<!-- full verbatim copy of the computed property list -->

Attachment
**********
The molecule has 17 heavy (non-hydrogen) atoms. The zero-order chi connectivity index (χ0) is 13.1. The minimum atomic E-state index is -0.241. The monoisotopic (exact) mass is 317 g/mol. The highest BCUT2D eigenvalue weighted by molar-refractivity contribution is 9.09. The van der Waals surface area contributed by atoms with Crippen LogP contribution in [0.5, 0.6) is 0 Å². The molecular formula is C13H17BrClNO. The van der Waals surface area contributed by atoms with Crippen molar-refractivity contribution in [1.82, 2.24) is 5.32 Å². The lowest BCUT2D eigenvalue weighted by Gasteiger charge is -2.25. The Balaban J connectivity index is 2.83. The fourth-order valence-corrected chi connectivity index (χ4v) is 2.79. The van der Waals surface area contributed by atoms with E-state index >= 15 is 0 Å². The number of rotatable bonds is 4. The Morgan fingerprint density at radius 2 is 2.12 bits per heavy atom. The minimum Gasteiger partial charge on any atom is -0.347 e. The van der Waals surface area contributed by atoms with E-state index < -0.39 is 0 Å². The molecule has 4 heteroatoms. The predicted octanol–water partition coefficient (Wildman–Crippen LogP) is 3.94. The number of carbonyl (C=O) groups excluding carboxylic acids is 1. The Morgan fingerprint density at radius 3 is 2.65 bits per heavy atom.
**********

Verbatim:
The molecule has 17 heavy (non-hydrogen) atoms. The zero-order chi connectivity index (χ0) is 13.1. The minimum atomic E-state index is -0.241. The monoisotopic (exact) mass is 317 g/mol. The highest BCUT2D eigenvalue weighted by molar-refractivity contribution is 9.09. The van der Waals surface area contributed by atoms with Crippen LogP contribution in [0.5, 0.6) is 0 Å². The molecular formula is C13H17BrClNO. The van der Waals surface area contributed by atoms with Crippen molar-refractivity contribution in [1.82, 2.24) is 5.32 Å². The lowest BCUT2D eigenvalue weighted by Gasteiger charge is -2.25. The Balaban J connectivity index is 2.83. The fourth-order valence-corrected chi connectivity index (χ4v) is 2.79. The van der Waals surface area contributed by atoms with E-state index >= 15 is 0 Å². The number of rotatable bonds is 4. The Morgan fingerprint density at radius 2 is 2.12 bits per heavy atom. The minimum Gasteiger partial charge on any atom is -0.347 e. The van der Waals surface area contributed by atoms with E-state index < -0.39 is 0 Å². The molecule has 4 heteroatoms. The predicted octanol–water partition coefficient (Wildman–Crippen LogP) is 3.94. The number of carbonyl (C=O) groups excluding carboxylic acids is 1. The Morgan fingerprint density at radius 3 is 2.65 bits per heavy atom.